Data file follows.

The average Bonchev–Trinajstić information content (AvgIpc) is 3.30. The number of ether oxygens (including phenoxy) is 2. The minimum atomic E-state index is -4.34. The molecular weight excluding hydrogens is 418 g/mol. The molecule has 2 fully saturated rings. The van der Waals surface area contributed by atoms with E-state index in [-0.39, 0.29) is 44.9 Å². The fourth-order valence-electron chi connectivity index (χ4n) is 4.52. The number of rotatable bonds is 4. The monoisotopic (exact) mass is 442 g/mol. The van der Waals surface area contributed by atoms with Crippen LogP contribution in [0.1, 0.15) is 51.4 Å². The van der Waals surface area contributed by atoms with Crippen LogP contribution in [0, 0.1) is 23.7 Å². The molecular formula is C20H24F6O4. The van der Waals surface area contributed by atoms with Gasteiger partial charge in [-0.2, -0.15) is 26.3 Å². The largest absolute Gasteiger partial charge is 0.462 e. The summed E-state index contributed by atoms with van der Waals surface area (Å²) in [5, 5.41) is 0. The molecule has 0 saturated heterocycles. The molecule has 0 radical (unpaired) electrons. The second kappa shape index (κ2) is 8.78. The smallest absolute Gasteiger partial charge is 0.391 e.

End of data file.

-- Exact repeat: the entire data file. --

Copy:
The average Bonchev–Trinajstić information content (AvgIpc) is 3.30. The number of ether oxygens (including phenoxy) is 2. The minimum atomic E-state index is -4.34. The molecular weight excluding hydrogens is 418 g/mol. The molecule has 2 fully saturated rings. The van der Waals surface area contributed by atoms with E-state index in [-0.39, 0.29) is 44.9 Å². The fourth-order valence-electron chi connectivity index (χ4n) is 4.52. The number of rotatable bonds is 4. The monoisotopic (exact) mass is 442 g/mol. The van der Waals surface area contributed by atoms with Crippen LogP contribution in [0.1, 0.15) is 51.4 Å². The van der Waals surface area contributed by atoms with Crippen LogP contribution in [0, 0.1) is 23.7 Å². The molecular formula is C20H24F6O4. The van der Waals surface area contributed by atoms with Gasteiger partial charge in [-0.2, -0.15) is 26.3 Å². The largest absolute Gasteiger partial charge is 0.462 e. The summed E-state index contributed by atoms with van der Waals surface area (Å²) in [5, 5.41) is 0. The molecule has 0 saturated heterocycles. The molecule has 0 radical (unpaired) electrons. The second kappa shape index (κ2) is 8.78. The smallest absolute Gasteiger partial charge is 0.391 e.